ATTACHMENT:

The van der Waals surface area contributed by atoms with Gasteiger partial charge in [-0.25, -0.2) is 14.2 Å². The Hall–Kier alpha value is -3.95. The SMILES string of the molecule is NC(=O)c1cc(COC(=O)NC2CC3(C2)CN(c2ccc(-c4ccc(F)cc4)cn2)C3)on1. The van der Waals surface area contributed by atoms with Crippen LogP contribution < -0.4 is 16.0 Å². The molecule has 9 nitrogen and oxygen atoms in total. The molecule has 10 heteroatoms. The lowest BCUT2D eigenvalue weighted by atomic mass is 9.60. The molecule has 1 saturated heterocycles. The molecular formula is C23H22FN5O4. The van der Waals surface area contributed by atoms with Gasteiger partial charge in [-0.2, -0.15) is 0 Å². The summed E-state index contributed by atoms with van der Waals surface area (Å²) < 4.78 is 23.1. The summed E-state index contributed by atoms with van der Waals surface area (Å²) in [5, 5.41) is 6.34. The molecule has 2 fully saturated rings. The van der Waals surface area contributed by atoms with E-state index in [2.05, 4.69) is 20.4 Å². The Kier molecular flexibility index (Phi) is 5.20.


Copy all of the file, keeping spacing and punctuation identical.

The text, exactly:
The van der Waals surface area contributed by atoms with Gasteiger partial charge in [-0.25, -0.2) is 14.2 Å². The Hall–Kier alpha value is -3.95. The SMILES string of the molecule is NC(=O)c1cc(COC(=O)NC2CC3(C2)CN(c2ccc(-c4ccc(F)cc4)cn2)C3)on1. The van der Waals surface area contributed by atoms with Crippen LogP contribution < -0.4 is 16.0 Å². The molecule has 9 nitrogen and oxygen atoms in total. The molecule has 10 heteroatoms. The lowest BCUT2D eigenvalue weighted by atomic mass is 9.60. The molecule has 1 saturated heterocycles. The molecular formula is C23H22FN5O4. The van der Waals surface area contributed by atoms with Gasteiger partial charge in [-0.2, -0.15) is 0 Å². The summed E-state index contributed by atoms with van der Waals surface area (Å²) < 4.78 is 23.1. The summed E-state index contributed by atoms with van der Waals surface area (Å²) in [5, 5.41) is 6.34. The molecule has 2 fully saturated rings. The van der Waals surface area contributed by atoms with E-state index in [2.05, 4.69) is 20.4 Å². The Kier molecular flexibility index (Phi) is 5.20.